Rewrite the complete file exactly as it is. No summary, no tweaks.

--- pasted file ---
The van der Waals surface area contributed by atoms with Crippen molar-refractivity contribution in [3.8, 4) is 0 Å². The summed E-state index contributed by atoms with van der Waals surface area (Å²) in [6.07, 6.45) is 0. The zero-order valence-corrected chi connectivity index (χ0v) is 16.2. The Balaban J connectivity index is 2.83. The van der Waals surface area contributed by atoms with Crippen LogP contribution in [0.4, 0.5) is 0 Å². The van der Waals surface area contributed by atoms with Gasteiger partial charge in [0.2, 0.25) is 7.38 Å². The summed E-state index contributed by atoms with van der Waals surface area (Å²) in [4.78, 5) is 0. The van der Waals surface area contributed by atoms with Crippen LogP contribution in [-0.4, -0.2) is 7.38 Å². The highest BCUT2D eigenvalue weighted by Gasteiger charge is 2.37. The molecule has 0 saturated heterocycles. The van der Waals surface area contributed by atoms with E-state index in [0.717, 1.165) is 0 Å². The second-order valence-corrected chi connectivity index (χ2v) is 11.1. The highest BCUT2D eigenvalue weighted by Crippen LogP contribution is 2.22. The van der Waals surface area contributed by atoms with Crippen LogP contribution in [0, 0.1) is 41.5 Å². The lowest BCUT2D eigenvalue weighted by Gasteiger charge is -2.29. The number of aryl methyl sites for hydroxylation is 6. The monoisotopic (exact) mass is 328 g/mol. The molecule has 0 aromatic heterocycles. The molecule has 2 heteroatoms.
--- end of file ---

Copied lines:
The van der Waals surface area contributed by atoms with Crippen molar-refractivity contribution in [3.8, 4) is 0 Å². The summed E-state index contributed by atoms with van der Waals surface area (Å²) in [6.07, 6.45) is 0. The zero-order valence-corrected chi connectivity index (χ0v) is 16.2. The Balaban J connectivity index is 2.83. The van der Waals surface area contributed by atoms with Crippen LogP contribution in [0.4, 0.5) is 0 Å². The van der Waals surface area contributed by atoms with Gasteiger partial charge in [0.2, 0.25) is 7.38 Å². The summed E-state index contributed by atoms with van der Waals surface area (Å²) in [4.78, 5) is 0. The van der Waals surface area contributed by atoms with Crippen LogP contribution in [-0.4, -0.2) is 7.38 Å². The highest BCUT2D eigenvalue weighted by Gasteiger charge is 2.37. The molecule has 0 saturated heterocycles. The van der Waals surface area contributed by atoms with E-state index in [0.717, 1.165) is 0 Å². The second-order valence-corrected chi connectivity index (χ2v) is 11.1. The highest BCUT2D eigenvalue weighted by Crippen LogP contribution is 2.22. The van der Waals surface area contributed by atoms with Crippen LogP contribution in [0, 0.1) is 41.5 Å². The lowest BCUT2D eigenvalue weighted by Gasteiger charge is -2.29. The number of aryl methyl sites for hydroxylation is 6. The monoisotopic (exact) mass is 328 g/mol. The molecule has 0 aromatic heterocycles. The molecule has 2 heteroatoms.